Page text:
A Deep Look inside Windows Azure Virtual Machines

As I believe most people are aware that our application on Windows Azure is actually running on VM (Virtual Machine) that sits on top of Windows Azure Hypervisor, inside Microsoft Datacenter.

The objective of this post is to explain under-the-hood or deep view of what’s actually inside Windows Azure Virtual Machine.

This is NOT about VM (Virtual Machine) Role

Please do not be confused this post with VM Role. This post is purely discussing about the Virtual Machine of pre-provisioned by Windows Azure, specifically Worker Role and Web Role. While VM Role is another role type other than Web Role and Worker Role.

Fabric Controller – the “kernel” of the Cloud OS

Before moving on what inside the VM, I will explain how the Fabric Controller is, what it does, and how it relates to Windows Azure VM.

Fabric Controller is actually a Windows Azure service that is acting as the kernel on the Windows Azure Platform itself. It manages data center’s hardware as well as Windows Azure service. The Fabric Controllers run on nodes that will be spread across fault domains in the hardware. In order to ensure the high availability and multiple-fault tolerant, it has at least 5 instances, in most case it may be more.

Specifically, the main responsibilities are:

1. Data Center Resource Allocation

The Fabric Controller will manage the resource allocation over the hardware in Windows Azure datacenter including the blades and network. When you specify your input of your service (VM Size, number of instance, fault domain, upgrade domain),the Fabric Controller would be intelligent enough to allocate appropriate resource inside the datacenter.

2. Data Center Resource Provisioning

When appropriate node is found,the next step is to provision the VM for host our application to ensure the application and OS are up and running. The provisioning processes includes powering-on the node, perform a PXE-boot maintenance OS, download host OS, run sysprep, and eventually connect the Fabric Controller will communicate with host agent.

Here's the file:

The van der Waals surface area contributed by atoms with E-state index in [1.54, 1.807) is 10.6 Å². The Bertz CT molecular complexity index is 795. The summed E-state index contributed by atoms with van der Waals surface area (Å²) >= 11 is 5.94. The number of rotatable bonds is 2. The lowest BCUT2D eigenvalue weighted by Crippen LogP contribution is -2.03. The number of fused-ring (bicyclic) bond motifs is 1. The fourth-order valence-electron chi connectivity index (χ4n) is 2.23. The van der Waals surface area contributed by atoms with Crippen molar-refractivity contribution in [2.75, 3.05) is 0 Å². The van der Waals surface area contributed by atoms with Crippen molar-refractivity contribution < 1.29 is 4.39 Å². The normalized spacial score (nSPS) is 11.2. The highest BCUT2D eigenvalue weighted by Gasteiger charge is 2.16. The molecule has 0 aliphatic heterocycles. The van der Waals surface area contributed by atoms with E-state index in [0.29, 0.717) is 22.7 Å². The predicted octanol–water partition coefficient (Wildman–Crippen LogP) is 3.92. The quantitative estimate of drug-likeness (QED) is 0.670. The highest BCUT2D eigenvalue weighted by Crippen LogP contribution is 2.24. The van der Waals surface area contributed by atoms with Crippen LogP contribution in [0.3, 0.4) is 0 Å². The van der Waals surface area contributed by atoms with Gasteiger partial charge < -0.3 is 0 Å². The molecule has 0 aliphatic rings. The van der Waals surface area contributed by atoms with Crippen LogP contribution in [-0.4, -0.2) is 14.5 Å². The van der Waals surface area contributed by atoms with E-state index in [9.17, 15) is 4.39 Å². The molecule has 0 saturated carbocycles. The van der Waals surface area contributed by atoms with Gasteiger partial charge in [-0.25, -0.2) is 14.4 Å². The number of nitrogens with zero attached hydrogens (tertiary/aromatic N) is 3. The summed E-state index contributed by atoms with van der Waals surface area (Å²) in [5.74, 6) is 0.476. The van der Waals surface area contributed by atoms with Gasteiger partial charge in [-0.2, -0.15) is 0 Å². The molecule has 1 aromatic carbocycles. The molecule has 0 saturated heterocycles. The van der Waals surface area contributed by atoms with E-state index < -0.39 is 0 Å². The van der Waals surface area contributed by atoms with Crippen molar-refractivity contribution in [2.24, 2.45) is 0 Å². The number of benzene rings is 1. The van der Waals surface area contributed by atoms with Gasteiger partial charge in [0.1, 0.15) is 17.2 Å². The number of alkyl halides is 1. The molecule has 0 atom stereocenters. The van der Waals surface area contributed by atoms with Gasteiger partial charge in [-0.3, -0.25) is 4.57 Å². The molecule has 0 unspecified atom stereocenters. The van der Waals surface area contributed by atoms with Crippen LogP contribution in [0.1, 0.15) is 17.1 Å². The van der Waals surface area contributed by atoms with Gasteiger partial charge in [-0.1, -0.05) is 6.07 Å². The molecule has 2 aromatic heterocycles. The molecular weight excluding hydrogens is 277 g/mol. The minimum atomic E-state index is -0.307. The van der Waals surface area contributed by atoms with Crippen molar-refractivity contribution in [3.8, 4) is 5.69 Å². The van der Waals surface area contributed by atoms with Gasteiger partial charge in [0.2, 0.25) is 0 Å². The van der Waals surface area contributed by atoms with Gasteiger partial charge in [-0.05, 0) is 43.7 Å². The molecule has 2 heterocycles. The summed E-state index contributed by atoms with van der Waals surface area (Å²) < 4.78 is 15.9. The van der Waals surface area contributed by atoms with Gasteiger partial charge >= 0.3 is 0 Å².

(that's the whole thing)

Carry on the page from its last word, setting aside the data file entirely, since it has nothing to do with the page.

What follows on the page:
3. Service Lifecycle Management

Managing the deployment lifecycle of service. When you deploy your application on Windows Azure (regardless through portal or management API), your service package is actually passed to a service, namely RDFE (Red Dog Front End). The RDFE then subsequently send your service package to Fabric Controller based on target region. The Fabric Controller will then deploy your service accordingly given inputs that you’ve defined in Service Configuration and Service Definition files.

4. Service Health Management

When the service is successfully deployed, the responsibility of Fabric Controller is not done yet. However, it will manage and monitor the health of the VM. The monitoring process typically works by sending the heartbeat from guest OS to host OS and subsequently host OS to Fabric Controller. The Fabric Controller will then act appropriately should it encounters any issue.

Alright, having understand what Fabric Controller is, we can now just to our core topic about the Windows Azure VM.


Pre-provisioned VM sits on Hypervisor


A Windows Azure VM (regardless it’s web or worker role) is actually a pre-provisioned VM that is automatically placed and booted on top of Hypervisor, a custom version of Hyper-V to satisfy the needs. In the picture it’s reflected as “Guest VM”. This is actually the place where our service hosted on. The Guest VM will communicate to Root / Host VM to perform necessary management task such as as heartbeat-pinging.